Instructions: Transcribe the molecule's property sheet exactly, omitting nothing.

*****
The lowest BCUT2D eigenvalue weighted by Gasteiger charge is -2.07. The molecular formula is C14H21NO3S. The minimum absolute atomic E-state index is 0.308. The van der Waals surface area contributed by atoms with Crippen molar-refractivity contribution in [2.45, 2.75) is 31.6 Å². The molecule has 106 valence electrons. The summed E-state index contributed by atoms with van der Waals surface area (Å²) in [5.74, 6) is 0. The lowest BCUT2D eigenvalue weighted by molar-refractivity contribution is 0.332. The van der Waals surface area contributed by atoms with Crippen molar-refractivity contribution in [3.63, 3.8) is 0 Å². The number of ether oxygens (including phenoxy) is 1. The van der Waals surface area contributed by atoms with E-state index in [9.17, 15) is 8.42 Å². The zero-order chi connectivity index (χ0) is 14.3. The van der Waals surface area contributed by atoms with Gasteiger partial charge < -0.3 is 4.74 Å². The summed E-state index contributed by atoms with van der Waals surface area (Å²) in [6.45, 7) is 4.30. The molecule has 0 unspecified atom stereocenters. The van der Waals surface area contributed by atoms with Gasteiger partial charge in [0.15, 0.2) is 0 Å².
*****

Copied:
The lowest BCUT2D eigenvalue weighted by Gasteiger charge is -2.07. The molecular formula is C14H21NO3S. The minimum absolute atomic E-state index is 0.308. The van der Waals surface area contributed by atoms with Crippen molar-refractivity contribution in [2.45, 2.75) is 31.6 Å². The molecule has 106 valence electrons. The summed E-state index contributed by atoms with van der Waals surface area (Å²) in [5.74, 6) is 0. The lowest BCUT2D eigenvalue weighted by molar-refractivity contribution is 0.332. The van der Waals surface area contributed by atoms with Crippen molar-refractivity contribution in [3.63, 3.8) is 0 Å². The number of ether oxygens (including phenoxy) is 1. The van der Waals surface area contributed by atoms with E-state index in [9.17, 15) is 8.42 Å². The zero-order chi connectivity index (χ0) is 14.3. The van der Waals surface area contributed by atoms with Gasteiger partial charge < -0.3 is 4.74 Å². The summed E-state index contributed by atoms with van der Waals surface area (Å²) in [6.45, 7) is 4.30. The molecule has 0 unspecified atom stereocenters. The van der Waals surface area contributed by atoms with Gasteiger partial charge in [0.15, 0.2) is 0 Å².